New York National Guardsmen PFC Hector Mendez a member of...

New York National Guardsmen PFC Hector Mendez a member of the 442 Military Police and a resident of Shirley, along with his girlfriend Kathryn Curry of Massapequa, attend a gathering at the Marriot Hotel where the National Guard prepares the soldiers and their families, along with other units in the region, for what they need to know to survive there -- and at home. (December 5, 2009) Credit: Freelance/Photo by Charles Eckert

Pfc. Hector Mendez, a National Guard soldier preparing to deploy to Iraq, held his fiancee gently to him through the afternoon Saturday, excited by their impending parenthood.

But as things stand now, his mother - not his fiancee - would receive his military insurance should a fatal tragedy befall him. And because he has not yet designated his fiancee as his next-of-kin, military rules would bar the Pentagon from even telling her if Mendez were seriously injured or missing in action.

"Everyone is telling me to get married, because the military takes care of your family," said Mendez, 21, of Shirley, who said he intends to tie the knot and organize his affairs, including changes to protect his future wife, before he leaves for Iraq in April. "We're trying to get information on all this stuff."

Mendez was one of about 500 soldiers who with their loved ones attended a first-ever predeployment seminar designed to help members of the 442nd Military Police Company and their families get their lives in order before the soldiers leave for war. The five-hour event was held at a Tarrytown hotel.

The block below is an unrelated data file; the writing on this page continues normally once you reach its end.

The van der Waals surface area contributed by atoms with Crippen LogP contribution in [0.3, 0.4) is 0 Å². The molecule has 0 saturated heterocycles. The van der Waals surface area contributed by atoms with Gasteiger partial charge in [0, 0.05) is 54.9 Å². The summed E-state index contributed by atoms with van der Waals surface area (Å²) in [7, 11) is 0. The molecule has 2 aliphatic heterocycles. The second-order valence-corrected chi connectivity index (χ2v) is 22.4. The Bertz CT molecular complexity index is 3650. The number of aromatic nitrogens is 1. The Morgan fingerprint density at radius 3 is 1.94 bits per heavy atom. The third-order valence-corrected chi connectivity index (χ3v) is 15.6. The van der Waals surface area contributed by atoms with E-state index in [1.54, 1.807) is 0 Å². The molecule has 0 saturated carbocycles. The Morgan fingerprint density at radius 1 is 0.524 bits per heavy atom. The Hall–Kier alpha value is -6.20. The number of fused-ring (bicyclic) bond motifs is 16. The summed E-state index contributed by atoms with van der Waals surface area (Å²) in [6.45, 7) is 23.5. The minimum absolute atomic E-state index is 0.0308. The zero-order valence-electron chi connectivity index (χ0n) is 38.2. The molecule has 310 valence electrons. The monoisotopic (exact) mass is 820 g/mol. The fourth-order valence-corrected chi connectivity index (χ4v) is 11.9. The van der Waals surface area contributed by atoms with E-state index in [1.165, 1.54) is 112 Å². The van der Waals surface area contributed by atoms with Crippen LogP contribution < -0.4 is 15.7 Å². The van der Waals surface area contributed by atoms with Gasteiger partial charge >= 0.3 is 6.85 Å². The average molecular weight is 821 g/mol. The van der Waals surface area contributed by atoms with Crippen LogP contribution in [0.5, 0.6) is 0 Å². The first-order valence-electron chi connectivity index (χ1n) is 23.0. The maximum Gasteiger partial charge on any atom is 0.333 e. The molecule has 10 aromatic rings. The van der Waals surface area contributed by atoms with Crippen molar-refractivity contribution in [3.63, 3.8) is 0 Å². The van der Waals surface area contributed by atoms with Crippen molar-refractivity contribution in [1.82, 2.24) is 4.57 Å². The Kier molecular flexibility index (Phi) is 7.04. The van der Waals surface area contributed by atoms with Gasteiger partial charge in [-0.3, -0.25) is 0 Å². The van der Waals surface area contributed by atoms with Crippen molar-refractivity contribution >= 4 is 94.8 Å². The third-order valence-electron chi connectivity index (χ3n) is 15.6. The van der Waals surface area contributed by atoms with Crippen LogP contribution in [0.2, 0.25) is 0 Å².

Gov. David A. Paterson, who addressed those attending the seminar, said offering predeployment orientations is now a requirement of the New York Army National Guard to help soldiers and family members avoid being distracted by money worries and psychological stresses while soldiers are deployed.

"If you have loved ones overseas, you are serving right along with them," Paterson told the audience.

The stresses can reduce the military's effectiveness, military leaders have said, while producing more post-traumatic stress disorder, divorces and anxiety among children.

Soldiers and their family members were offered face-to-face advice on tax-free combat pay, financial planning, child care, psychological services, the military's TRICARE health insurance plan for spouses and children, legal advice, and other things they might need to get squared away before saying their goodbyes.

The 442nd, which is based at the armory in Jamaica, Queens, also deployed during the first months of the Iraq war in 2003.

But the unit received no orientation then, and military leaders acknowledged that some soldiers were confronted with various problems they had left back home.

One soldier faced financial ruin after leaving his finances to a girlfriend who ended the relationship while he was away, said 1st Lt. Tara Dawe, the 442nd's company commander.

"A lot of young kids leave without setting themselves financially," she said. "They're dating someone and leave everything up to them."

Staff Sgt. Jason Diaz, 32, of Hicksville, attended the seminar with his wife and three children. He said he intended to correct the military's record of his wife's birth date to avoid potential problems with any claims.

He also planned to visit a booth staffed by representatives of Military OneSource, a Defense Department program that soldiers and family members can go to for help 24 hours a day.

"When I deployed, we didn't have anything like this," said his wife, Nisha Diaz, 31, a former Army reservist sent to Bosnia in 1997. "This is incredible."

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